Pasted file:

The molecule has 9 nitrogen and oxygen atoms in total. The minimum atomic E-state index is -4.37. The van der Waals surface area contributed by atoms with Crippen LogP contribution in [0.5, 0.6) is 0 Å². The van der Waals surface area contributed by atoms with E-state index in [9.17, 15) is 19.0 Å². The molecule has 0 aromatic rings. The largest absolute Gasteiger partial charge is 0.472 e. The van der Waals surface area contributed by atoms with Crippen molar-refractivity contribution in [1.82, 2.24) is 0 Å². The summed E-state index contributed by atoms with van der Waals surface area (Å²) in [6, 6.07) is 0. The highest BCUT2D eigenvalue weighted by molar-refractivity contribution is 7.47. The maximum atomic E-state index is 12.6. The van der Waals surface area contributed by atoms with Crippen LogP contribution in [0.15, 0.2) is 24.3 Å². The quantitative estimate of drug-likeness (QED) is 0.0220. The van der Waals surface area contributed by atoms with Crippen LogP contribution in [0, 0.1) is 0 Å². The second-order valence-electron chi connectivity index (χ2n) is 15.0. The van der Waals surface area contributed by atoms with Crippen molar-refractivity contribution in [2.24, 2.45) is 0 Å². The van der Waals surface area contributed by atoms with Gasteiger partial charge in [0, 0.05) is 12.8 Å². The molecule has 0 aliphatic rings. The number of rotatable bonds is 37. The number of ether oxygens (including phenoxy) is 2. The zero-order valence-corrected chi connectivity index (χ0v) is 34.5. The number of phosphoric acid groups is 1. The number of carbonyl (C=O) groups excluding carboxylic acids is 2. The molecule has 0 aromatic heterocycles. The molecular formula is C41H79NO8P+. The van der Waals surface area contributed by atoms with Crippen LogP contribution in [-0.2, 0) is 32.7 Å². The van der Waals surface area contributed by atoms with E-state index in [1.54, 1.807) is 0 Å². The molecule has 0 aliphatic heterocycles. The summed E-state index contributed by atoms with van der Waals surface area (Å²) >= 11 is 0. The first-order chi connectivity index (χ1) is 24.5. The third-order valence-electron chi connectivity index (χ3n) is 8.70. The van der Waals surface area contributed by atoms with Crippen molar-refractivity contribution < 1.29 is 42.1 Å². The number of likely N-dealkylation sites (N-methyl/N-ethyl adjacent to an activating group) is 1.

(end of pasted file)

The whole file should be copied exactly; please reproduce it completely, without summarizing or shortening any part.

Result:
The molecule has 9 nitrogen and oxygen atoms in total. The minimum atomic E-state index is -4.37. The van der Waals surface area contributed by atoms with Crippen LogP contribution in [0.5, 0.6) is 0 Å². The van der Waals surface area contributed by atoms with E-state index in [9.17, 15) is 19.0 Å². The molecule has 0 aromatic rings. The largest absolute Gasteiger partial charge is 0.472 e. The van der Waals surface area contributed by atoms with Crippen molar-refractivity contribution in [1.82, 2.24) is 0 Å². The summed E-state index contributed by atoms with van der Waals surface area (Å²) in [6, 6.07) is 0. The highest BCUT2D eigenvalue weighted by molar-refractivity contribution is 7.47. The maximum atomic E-state index is 12.6. The van der Waals surface area contributed by atoms with Crippen LogP contribution in [0.15, 0.2) is 24.3 Å². The quantitative estimate of drug-likeness (QED) is 0.0220. The van der Waals surface area contributed by atoms with Crippen LogP contribution in [0, 0.1) is 0 Å². The second-order valence-electron chi connectivity index (χ2n) is 15.0. The van der Waals surface area contributed by atoms with Crippen molar-refractivity contribution in [2.24, 2.45) is 0 Å². The van der Waals surface area contributed by atoms with Gasteiger partial charge in [0, 0.05) is 12.8 Å². The molecule has 0 aliphatic rings. The number of rotatable bonds is 37. The number of ether oxygens (including phenoxy) is 2. The zero-order valence-corrected chi connectivity index (χ0v) is 34.5. The number of phosphoric acid groups is 1. The number of carbonyl (C=O) groups excluding carboxylic acids is 2. The molecule has 0 aromatic heterocycles. The molecular formula is C41H79NO8P+. The van der Waals surface area contributed by atoms with Crippen LogP contribution in [-0.2, 0) is 32.7 Å². The van der Waals surface area contributed by atoms with E-state index in [1.54, 1.807) is 0 Å². The molecule has 0 aliphatic heterocycles. The summed E-state index contributed by atoms with van der Waals surface area (Å²) >= 11 is 0. The first-order chi connectivity index (χ1) is 24.5. The third-order valence-electron chi connectivity index (χ3n) is 8.70. The van der Waals surface area contributed by atoms with Crippen molar-refractivity contribution < 1.29 is 42.1 Å². The number of likely N-dealkylation sites (N-methyl/N-ethyl adjacent to an activating group) is 1.